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18 thoughts on “As close as I’ll ever get to Cuba

  1. Looks like Southerners and Cuban eat a lot of the same thing – tripe and pigs feet and ox tail (which I’m pretty sure come from cows in the US). Where I grew up a lot of the little quickie marts would have a gallon jar of pickled pigs feet on the counter. I have never had any of it, because the thought of it sort makes my stomach turn, but I do wish I lived somewhere I could decide to walk ten feet in one direction for Indian food or ten feet in the other for Cuban. If I want Indian, I have to drive 45 minutes, and I’m not even sure there is a Cuban place in the Atlanta Metro Area.

  2. Daisy: Yeah, but what a way to go!Nutty: I’d demand the trip be rescheduled immediately or quit your job and head back to the UK. Priorities, dear.Cat: The problem with pigs feet is that they looks like pigs feet. Oxtail doesn’t look anything like an ox. Thank God. My mom use to tell me horror stories about being forced to eat tripe when she was a child, so that killed that meal for me.Savannah: When I was dating Mrs. Wife, she use to live right above and Indian restaurant on 4th Street in the East Village. Now, THAT was convenient on a rainy night!BEE: See what I mean! They’re RIGHT NEXT to one another and you can still miss it! It’s that small.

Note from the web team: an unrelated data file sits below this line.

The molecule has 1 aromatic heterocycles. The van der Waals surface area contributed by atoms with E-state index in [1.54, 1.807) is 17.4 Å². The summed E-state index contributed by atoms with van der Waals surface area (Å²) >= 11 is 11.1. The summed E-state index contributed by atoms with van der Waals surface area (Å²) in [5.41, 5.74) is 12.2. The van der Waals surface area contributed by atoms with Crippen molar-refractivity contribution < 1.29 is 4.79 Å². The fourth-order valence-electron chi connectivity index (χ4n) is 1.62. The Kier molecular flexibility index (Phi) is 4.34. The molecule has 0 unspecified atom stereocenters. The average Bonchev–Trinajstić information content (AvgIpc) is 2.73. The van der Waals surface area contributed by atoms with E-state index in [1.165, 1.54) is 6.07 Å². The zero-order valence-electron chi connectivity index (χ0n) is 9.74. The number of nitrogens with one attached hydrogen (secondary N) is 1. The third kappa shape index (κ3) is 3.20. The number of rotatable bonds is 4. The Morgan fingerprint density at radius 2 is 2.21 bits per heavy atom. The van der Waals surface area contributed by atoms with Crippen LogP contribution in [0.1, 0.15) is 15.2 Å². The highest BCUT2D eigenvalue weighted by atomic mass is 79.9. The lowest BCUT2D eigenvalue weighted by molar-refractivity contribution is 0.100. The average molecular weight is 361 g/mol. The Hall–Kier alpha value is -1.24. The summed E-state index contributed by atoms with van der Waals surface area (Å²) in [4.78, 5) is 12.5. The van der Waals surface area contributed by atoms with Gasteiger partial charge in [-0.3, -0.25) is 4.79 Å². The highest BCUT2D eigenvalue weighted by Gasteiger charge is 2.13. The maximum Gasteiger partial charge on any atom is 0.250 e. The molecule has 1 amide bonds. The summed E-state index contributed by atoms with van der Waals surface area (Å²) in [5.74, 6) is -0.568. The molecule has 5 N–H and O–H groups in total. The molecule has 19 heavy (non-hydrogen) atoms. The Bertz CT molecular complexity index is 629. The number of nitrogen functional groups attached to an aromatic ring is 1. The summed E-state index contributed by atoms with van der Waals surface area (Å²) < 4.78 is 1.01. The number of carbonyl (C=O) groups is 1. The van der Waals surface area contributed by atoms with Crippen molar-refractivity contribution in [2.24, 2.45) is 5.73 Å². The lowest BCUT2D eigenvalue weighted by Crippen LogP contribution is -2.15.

3. Map: My mom use to eat all those things you mention. She use to call it “old world” food, and I suppose it is. She must have been sick of it because she never made it for us. Except for the oxtail. God, how I love oxtail.Cabby: Tripe is also very, very chewy. You forgot to mention that. Have you ever tried haggis? Yes, I know it’s not an Irish dish.EG: I can only imagine what brow threading is. It sounds incredibly painful. I’d rather have bushy brows.

  4. Yes, ox tail is a cow/bull tail. I know all of those dishes, but no longer eat (most of) them.What I don’t know, in my sheltered life, is eyebrow threading. What the beejeezlehooop is that?